Although Brexit campaigns mobilised discourses of hegemonic masculinity that marginalise women, women seemed to be at the forefront of pro-EU campaigns post-referendum. I explore to what extent pro-EU activists make claims to EU citizenship that contest the masculinities of Brexit. Combining Isin’s approach to citizenship as ‘performed subject positions’ with intersectional feminist theory, I argue that masculinity became a site of EU citizenship contestation, which nevertheless reproduced racialised and class-based exclusions. Drawing on interviews with grassroots pro-EU activists, I argue that activists reject militaristic discourses of British identity by asserting multiple embodied identities, demand rights relating to the intimate sphere, and participate in informal, local and non-hierarchical ways. Yet, they reveal a white cultural European identity, a European exceptionalism in demands for rights, and a failure to break with the whiteness of traditional social movements. These findings demonstrate the need for feminist and intersectional analysis within EU public opinion research.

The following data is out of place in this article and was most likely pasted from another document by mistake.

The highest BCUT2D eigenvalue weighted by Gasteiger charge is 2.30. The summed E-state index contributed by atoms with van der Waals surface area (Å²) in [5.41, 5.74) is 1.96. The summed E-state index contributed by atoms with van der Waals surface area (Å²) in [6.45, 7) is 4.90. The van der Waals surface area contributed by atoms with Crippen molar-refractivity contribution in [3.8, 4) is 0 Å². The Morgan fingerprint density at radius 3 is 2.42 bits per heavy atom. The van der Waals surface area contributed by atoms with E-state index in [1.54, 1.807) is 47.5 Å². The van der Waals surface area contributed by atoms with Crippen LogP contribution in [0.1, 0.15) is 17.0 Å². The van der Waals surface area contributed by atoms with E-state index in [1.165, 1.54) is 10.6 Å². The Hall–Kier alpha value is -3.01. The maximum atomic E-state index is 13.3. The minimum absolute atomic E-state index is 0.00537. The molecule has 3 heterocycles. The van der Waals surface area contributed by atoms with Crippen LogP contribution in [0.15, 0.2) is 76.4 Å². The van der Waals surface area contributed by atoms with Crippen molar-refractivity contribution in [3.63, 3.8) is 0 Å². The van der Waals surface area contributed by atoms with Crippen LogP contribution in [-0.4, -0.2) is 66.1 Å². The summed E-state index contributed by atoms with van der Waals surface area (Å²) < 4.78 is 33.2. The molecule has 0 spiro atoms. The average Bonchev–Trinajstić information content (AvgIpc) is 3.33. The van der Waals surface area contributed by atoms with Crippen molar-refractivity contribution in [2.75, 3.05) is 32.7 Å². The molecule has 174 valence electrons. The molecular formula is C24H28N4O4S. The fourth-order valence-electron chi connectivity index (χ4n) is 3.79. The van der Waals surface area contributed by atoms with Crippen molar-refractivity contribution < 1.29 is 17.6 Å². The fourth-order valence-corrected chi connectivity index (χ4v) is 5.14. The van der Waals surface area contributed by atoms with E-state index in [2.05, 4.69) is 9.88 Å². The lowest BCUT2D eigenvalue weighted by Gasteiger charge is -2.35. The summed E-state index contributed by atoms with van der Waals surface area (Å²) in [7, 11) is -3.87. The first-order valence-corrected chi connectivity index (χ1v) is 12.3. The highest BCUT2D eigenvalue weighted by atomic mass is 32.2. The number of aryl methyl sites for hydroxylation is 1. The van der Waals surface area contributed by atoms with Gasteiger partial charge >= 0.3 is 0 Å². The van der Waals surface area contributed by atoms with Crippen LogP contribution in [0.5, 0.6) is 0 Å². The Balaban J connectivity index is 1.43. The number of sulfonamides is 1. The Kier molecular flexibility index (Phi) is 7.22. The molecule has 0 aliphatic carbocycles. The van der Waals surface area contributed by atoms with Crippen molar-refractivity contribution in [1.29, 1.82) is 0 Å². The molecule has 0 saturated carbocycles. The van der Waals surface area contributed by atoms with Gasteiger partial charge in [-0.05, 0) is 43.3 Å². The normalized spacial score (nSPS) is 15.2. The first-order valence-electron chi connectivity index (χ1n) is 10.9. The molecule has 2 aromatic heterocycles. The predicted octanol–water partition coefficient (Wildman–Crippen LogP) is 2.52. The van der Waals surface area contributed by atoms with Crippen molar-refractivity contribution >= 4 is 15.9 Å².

|Journal||Journal of Common Market Studies|
|Early online date||22 Jun 2021|
|Publication status||E-pub ahead of print - 22 Jun 2021|
- EU citizenship
- feminist theory
- social movements